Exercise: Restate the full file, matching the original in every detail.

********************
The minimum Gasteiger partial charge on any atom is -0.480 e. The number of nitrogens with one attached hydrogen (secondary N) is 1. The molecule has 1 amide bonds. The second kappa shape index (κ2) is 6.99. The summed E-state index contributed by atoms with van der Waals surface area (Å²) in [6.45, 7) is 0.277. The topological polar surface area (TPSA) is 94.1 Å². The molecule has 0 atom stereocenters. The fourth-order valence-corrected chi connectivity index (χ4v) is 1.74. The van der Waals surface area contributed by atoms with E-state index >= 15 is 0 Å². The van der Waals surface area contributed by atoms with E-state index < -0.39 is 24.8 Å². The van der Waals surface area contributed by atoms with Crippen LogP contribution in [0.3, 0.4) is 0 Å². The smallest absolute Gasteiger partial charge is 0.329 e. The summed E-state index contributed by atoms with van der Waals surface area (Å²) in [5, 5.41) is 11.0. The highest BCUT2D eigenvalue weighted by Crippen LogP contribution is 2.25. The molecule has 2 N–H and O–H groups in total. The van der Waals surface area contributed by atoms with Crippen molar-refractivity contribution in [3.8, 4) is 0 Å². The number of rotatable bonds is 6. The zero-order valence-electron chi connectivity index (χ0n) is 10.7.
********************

The minimum Gasteiger partial charge on any atom is -0.480 e. The number of nitrogens with one attached hydrogen (secondary N) is 1. The molecule has 1 amide bonds. The second kappa shape index (κ2) is 6.99. The summed E-state index contributed by atoms with van der Waals surface area (Å²) in [6.45, 7) is 0.277. The topological polar surface area (TPSA) is 94.1 Å². The molecule has 0 atom stereocenters. The fourth-order valence-corrected chi connectivity index (χ4v) is 1.74. The van der Waals surface area contributed by atoms with E-state index >= 15 is 0 Å². The van der Waals surface area contributed by atoms with E-state index < -0.39 is 24.8 Å². The van der Waals surface area contributed by atoms with Crippen LogP contribution in [0.3, 0.4) is 0 Å². The smallest absolute Gasteiger partial charge is 0.329 e. The summed E-state index contributed by atoms with van der Waals surface area (Å²) in [5, 5.41) is 11.0. The highest BCUT2D eigenvalue weighted by Crippen LogP contribution is 2.25. The molecule has 2 N–H and O–H groups in total. The van der Waals surface area contributed by atoms with Crippen molar-refractivity contribution in [3.8, 4) is 0 Å². The number of rotatable bonds is 6. The zero-order valence-electron chi connectivity index (χ0n) is 10.7.